treatment of multiple myelomas (blood cancers). Phase II testing is
underway, and carfilzomib could be on themarket a year from now.
The company and the analysts who follow Ligand say this drug also
has the potential to be a blockbuster.
Behind carfilzomib stands a fairly deep drug pipeline, though it's
too early to place a value on it. The company is spending about $16
million in generaloverhead each year and another $10 million on
research and development (R&D) -- with partners spending much
more on their own R&D that couldyield royalties to Ligand.
So combined, we're talking about roughly $26 million in annual
expenses. Notably, Ligand's revenue stream has already surpassed
this amount and is likely to march much higher in 2013 and beyond.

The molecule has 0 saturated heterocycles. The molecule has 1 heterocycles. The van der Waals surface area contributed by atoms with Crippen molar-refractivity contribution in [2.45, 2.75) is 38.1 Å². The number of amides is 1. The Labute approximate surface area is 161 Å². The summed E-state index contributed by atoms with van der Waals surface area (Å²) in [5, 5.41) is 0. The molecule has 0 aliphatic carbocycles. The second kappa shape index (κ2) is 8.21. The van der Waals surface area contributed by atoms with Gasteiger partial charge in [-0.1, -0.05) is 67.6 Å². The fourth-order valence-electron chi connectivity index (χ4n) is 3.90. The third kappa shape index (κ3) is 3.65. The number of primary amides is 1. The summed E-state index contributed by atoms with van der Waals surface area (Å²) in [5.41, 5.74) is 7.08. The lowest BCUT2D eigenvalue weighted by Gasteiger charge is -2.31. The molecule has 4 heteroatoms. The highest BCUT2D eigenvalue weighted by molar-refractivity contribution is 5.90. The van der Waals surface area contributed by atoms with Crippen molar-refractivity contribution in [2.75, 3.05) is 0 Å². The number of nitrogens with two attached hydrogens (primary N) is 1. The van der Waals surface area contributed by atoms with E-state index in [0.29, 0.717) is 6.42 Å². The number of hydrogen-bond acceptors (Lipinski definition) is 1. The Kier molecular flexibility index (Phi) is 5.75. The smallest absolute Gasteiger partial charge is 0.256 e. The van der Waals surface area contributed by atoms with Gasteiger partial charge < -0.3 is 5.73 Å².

That's why I think this former money-loser should be a money-maker
from here on out.
The Downside Protection -->
Shares have traded as low as $9 when the
was in full sell-off mode last summer. If the market hits another
deep rough patch in 2012, then that's a floor that you need to
think about. Insiders tend to step in and support the stock with
open market purchases in the $11 range. Now that Ligand is
may never touch those lows again.
Upside Triggers -->
The two drug platforms noted above are just beginning to hit their
stride. As a result, 2012 should see a steady stream of
announcements from Ligand and its partners regarding clinical trial
progress or new sales agreements. Analysts are still hard-pressed